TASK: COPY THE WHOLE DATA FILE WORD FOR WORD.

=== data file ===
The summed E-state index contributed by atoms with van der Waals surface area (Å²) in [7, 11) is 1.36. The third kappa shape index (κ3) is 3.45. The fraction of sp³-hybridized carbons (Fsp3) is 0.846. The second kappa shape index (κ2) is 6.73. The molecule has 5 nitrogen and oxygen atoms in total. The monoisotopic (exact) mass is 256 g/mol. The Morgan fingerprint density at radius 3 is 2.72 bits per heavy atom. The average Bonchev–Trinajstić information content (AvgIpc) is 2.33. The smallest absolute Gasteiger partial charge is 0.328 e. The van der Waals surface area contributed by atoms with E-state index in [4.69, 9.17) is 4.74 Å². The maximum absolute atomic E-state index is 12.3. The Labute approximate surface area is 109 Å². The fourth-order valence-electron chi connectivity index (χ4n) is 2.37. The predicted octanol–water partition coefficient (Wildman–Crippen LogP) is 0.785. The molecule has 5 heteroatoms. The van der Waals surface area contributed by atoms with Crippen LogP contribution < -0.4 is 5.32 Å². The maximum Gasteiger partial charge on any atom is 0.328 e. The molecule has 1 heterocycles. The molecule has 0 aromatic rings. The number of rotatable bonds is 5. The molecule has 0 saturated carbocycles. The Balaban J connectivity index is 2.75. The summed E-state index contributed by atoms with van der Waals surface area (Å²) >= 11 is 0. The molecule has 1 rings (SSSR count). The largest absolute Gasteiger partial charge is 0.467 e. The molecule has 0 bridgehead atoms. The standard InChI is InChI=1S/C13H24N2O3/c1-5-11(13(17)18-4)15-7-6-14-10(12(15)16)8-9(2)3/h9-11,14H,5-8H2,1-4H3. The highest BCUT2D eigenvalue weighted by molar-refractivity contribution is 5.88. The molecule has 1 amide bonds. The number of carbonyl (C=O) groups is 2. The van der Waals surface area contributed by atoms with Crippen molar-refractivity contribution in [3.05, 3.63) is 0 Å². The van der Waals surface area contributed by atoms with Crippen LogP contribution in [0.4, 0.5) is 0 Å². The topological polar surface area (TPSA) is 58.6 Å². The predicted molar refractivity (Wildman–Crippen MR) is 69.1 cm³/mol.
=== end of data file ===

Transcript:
The summed E-state index contributed by atoms with van der Waals surface area (Å²) in [7, 11) is 1.36. The third kappa shape index (κ3) is 3.45. The fraction of sp³-hybridized carbons (Fsp3) is 0.846. The second kappa shape index (κ2) is 6.73. The molecule has 5 nitrogen and oxygen atoms in total. The monoisotopic (exact) mass is 256 g/mol. The Morgan fingerprint density at radius 3 is 2.72 bits per heavy atom. The average Bonchev–Trinajstić information content (AvgIpc) is 2.33. The smallest absolute Gasteiger partial charge is 0.328 e. The van der Waals surface area contributed by atoms with E-state index in [4.69, 9.17) is 4.74 Å². The maximum absolute atomic E-state index is 12.3. The Labute approximate surface area is 109 Å². The fourth-order valence-electron chi connectivity index (χ4n) is 2.37. The predicted octanol–water partition coefficient (Wildman–Crippen LogP) is 0.785. The molecule has 5 heteroatoms. The van der Waals surface area contributed by atoms with Crippen LogP contribution < -0.4 is 5.32 Å². The maximum Gasteiger partial charge on any atom is 0.328 e. The molecule has 1 heterocycles. The molecule has 0 aromatic rings. The number of rotatable bonds is 5. The molecule has 0 saturated carbocycles. The Balaban J connectivity index is 2.75. The summed E-state index contributed by atoms with van der Waals surface area (Å²) >= 11 is 0. The molecule has 1 rings (SSSR count). The largest absolute Gasteiger partial charge is 0.467 e. The molecule has 0 bridgehead atoms. The standard InChI is InChI=1S/C13H24N2O3/c1-5-11(13(17)18-4)15-7-6-14-10(12(15)16)8-9(2)3/h9-11,14H,5-8H2,1-4H3. The highest BCUT2D eigenvalue weighted by molar-refractivity contribution is 5.88. The molecule has 1 amide bonds. The number of carbonyl (C=O) groups is 2. The van der Waals surface area contributed by atoms with Crippen molar-refractivity contribution in [3.05, 3.63) is 0 Å². The van der Waals surface area contributed by atoms with Crippen LogP contribution in [0.4, 0.5) is 0 Å². The topological polar surface area (TPSA) is 58.6 Å². The predicted molar refractivity (Wildman–Crippen MR) is 69.1 cm³/mol.